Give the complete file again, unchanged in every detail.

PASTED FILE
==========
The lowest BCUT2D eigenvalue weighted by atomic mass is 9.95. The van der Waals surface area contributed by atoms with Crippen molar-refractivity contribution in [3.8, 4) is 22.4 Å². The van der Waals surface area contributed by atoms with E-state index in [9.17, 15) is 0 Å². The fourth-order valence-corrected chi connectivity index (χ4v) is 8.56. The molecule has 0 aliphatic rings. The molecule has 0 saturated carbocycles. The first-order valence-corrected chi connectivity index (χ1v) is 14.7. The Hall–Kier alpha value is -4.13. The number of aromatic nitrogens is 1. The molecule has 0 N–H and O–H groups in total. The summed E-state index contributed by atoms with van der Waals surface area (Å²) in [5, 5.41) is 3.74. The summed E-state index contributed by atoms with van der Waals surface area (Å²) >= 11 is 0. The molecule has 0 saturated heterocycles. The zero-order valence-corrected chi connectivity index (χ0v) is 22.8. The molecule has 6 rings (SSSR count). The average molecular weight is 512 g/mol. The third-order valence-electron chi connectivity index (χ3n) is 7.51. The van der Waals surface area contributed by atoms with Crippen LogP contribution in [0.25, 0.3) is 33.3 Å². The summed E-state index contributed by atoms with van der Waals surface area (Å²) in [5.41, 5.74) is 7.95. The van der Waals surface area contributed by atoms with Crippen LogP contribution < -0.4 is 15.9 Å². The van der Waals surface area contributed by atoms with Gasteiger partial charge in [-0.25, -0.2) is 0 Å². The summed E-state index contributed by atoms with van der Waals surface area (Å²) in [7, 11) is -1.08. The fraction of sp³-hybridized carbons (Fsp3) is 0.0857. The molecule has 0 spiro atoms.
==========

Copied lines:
The lowest BCUT2D eigenvalue weighted by atomic mass is 9.95. The van der Waals surface area contributed by atoms with Crippen molar-refractivity contribution in [3.8, 4) is 22.4 Å². The van der Waals surface area contributed by atoms with E-state index in [9.17, 15) is 0 Å². The fourth-order valence-corrected chi connectivity index (χ4v) is 8.56. The molecule has 0 aliphatic rings. The molecule has 0 saturated carbocycles. The first-order valence-corrected chi connectivity index (χ1v) is 14.7. The Hall–Kier alpha value is -4.13. The number of aromatic nitrogens is 1. The molecule has 0 N–H and O–H groups in total. The summed E-state index contributed by atoms with van der Waals surface area (Å²) in [5, 5.41) is 3.74. The summed E-state index contributed by atoms with van der Waals surface area (Å²) >= 11 is 0. The molecule has 0 saturated heterocycles. The zero-order valence-corrected chi connectivity index (χ0v) is 22.8. The molecule has 6 rings (SSSR count). The average molecular weight is 512 g/mol. The third-order valence-electron chi connectivity index (χ3n) is 7.51. The van der Waals surface area contributed by atoms with Crippen LogP contribution in [0.25, 0.3) is 33.3 Å². The summed E-state index contributed by atoms with van der Waals surface area (Å²) in [5.41, 5.74) is 7.95. The van der Waals surface area contributed by atoms with Crippen LogP contribution < -0.4 is 15.9 Å². The van der Waals surface area contributed by atoms with Gasteiger partial charge in [-0.25, -0.2) is 0 Å². The summed E-state index contributed by atoms with van der Waals surface area (Å²) in [7, 11) is -1.08. The fraction of sp³-hybridized carbons (Fsp3) is 0.0857. The molecule has 0 spiro atoms.